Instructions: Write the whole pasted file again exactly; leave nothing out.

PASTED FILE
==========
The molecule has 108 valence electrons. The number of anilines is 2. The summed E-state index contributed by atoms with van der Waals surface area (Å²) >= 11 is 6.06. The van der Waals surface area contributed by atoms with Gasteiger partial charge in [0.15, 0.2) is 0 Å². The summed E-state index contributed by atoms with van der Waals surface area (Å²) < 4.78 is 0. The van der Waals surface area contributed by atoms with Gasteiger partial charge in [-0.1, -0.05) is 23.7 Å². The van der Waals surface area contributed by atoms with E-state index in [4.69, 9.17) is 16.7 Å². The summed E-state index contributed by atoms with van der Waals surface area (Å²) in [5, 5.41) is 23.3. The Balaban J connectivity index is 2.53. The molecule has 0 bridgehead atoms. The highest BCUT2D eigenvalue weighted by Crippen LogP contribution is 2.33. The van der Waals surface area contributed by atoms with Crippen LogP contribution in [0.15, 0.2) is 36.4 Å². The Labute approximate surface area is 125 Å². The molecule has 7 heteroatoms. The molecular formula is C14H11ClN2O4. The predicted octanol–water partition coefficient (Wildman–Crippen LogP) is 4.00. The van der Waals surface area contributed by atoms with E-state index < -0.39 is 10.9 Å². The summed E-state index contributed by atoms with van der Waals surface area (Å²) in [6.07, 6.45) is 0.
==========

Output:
The molecule has 108 valence electrons. The number of anilines is 2. The summed E-state index contributed by atoms with van der Waals surface area (Å²) >= 11 is 6.06. The van der Waals surface area contributed by atoms with Gasteiger partial charge in [0.15, 0.2) is 0 Å². The summed E-state index contributed by atoms with van der Waals surface area (Å²) < 4.78 is 0. The van der Waals surface area contributed by atoms with Gasteiger partial charge in [-0.1, -0.05) is 23.7 Å². The van der Waals surface area contributed by atoms with E-state index in [4.69, 9.17) is 16.7 Å². The summed E-state index contributed by atoms with van der Waals surface area (Å²) in [5, 5.41) is 23.3. The Balaban J connectivity index is 2.53. The molecule has 0 bridgehead atoms. The highest BCUT2D eigenvalue weighted by Crippen LogP contribution is 2.33. The van der Waals surface area contributed by atoms with Crippen LogP contribution in [0.15, 0.2) is 36.4 Å². The Labute approximate surface area is 125 Å². The molecule has 7 heteroatoms. The molecular formula is C14H11ClN2O4. The predicted octanol–water partition coefficient (Wildman–Crippen LogP) is 4.00. The van der Waals surface area contributed by atoms with E-state index < -0.39 is 10.9 Å². The summed E-state index contributed by atoms with van der Waals surface area (Å²) in [6.07, 6.45) is 0.